‘Most Threatened River’ Tag Given To San Joaquin
San Joaquin River litigation Settlement and federal legislation, beginnings of river restoration and water management projects and activities, and contribution of 15-20% of Friant users’ contracted supplies for interim in-stream flows apparently were not enough for one environmental organization.
American Rivers, a national conservation group, gave the San Joaquin its dubious distinction as this year’s most endangered waterway.
The announcement left many in the Friant Division, which depends upon the San Joaquin River for its water supply, shaking their heads. Upstream from the Merced River, the San Joaquin is in the early stages of a restoration programs aimed at bringing back flows and a salmon fishery at an expected cost of hundreds of millions of dollars. Restoration and an accompanying Water Management Goal to restore restoration flows to Friant water users were part of the 2006 Settlement between a coalition of environmental organizations, the federal government and Friant Water Authority and its member agencies.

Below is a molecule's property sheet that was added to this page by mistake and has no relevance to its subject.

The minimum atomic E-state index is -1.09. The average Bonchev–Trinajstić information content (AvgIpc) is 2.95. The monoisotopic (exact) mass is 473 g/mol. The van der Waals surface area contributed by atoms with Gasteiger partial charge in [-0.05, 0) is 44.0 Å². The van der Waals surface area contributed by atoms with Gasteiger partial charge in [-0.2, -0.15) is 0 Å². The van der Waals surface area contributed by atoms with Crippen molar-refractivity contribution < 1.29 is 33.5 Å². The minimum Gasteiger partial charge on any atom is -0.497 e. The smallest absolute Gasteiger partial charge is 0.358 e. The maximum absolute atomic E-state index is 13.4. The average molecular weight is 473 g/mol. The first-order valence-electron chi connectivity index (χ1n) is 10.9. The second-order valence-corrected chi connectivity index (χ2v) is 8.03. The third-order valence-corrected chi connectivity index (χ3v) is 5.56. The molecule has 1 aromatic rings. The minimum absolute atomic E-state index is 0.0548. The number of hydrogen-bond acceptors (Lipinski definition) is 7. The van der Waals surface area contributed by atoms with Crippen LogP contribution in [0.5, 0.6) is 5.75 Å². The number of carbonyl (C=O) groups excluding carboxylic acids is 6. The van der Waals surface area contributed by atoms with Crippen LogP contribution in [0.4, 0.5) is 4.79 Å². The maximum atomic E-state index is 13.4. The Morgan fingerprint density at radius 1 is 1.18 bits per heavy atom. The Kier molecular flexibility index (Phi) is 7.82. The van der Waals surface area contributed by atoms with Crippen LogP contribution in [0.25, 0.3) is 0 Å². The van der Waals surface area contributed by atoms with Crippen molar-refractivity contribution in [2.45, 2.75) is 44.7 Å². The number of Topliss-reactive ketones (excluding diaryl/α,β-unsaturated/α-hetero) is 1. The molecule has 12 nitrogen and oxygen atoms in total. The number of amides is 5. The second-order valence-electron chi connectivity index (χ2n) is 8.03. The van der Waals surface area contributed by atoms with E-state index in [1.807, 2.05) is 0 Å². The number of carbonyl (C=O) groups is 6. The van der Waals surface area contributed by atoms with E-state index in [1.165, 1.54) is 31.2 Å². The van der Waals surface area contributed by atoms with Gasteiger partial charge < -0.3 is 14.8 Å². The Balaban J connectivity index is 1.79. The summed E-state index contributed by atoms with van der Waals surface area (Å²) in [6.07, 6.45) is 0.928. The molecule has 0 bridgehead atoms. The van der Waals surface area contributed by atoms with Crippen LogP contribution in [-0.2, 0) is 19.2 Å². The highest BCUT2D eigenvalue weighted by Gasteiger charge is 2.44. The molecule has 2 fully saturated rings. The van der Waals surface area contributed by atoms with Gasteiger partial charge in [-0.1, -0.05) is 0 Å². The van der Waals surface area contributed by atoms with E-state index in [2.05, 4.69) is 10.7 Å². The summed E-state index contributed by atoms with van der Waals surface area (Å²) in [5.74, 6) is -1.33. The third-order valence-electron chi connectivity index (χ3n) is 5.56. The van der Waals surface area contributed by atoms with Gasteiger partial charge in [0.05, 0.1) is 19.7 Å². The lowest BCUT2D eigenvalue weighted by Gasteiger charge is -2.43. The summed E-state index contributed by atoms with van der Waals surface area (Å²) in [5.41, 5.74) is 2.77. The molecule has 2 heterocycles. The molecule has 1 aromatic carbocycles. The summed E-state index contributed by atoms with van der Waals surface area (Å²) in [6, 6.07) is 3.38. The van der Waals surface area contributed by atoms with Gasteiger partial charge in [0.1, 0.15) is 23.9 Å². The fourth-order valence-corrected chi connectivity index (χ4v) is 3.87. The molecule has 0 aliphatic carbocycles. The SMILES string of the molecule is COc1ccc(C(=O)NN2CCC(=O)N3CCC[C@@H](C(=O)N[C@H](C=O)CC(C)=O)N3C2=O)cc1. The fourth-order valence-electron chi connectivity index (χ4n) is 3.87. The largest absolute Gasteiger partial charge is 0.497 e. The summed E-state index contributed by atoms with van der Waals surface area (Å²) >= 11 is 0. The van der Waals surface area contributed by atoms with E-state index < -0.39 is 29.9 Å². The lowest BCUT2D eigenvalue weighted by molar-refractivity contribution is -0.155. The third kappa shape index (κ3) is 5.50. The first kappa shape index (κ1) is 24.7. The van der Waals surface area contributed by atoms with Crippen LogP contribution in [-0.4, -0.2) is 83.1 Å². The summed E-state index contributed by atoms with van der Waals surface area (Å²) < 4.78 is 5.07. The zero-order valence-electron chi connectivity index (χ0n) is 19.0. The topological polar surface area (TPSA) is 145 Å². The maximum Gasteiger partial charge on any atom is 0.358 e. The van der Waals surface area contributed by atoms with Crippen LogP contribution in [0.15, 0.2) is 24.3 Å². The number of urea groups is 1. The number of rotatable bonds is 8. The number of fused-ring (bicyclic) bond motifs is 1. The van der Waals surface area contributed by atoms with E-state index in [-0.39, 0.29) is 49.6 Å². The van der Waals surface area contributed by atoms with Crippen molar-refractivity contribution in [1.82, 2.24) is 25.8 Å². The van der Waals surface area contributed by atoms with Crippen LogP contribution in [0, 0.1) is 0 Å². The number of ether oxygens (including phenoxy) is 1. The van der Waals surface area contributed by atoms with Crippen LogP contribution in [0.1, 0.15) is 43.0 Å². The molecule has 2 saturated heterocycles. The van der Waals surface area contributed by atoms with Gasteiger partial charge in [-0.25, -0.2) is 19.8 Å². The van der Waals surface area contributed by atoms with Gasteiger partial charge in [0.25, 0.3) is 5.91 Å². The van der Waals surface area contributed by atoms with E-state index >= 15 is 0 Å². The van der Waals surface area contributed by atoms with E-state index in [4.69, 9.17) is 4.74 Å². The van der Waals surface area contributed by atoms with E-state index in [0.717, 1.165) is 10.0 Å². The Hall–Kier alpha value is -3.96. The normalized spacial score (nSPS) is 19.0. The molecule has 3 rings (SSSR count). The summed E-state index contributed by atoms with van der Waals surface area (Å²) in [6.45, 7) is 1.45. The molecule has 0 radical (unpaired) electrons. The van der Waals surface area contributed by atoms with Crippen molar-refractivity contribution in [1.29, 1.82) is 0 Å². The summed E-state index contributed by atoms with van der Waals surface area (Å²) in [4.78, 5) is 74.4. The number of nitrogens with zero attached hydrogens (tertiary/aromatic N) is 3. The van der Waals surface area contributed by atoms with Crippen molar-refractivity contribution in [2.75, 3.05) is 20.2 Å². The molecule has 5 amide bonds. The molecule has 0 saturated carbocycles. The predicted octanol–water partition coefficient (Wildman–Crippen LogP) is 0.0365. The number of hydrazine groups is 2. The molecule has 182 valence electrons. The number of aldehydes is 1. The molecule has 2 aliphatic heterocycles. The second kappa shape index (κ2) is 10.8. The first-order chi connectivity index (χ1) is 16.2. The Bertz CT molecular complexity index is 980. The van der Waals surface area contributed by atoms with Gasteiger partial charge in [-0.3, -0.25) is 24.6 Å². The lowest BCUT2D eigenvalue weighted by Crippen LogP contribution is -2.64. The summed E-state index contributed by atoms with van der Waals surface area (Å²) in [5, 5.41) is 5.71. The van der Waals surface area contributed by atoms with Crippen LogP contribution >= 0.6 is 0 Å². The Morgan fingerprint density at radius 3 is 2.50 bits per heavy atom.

“It’s not a list of the worst rivers or the most polluted rivers,” Amy Kober of American Rivers said. Another American Rivers official, John Cain, told the Fresno Bee, “The San Joaquin is at a tipping point. “We need to maintain water releases from the tributaries for fish and water quality and continue the restoration project.”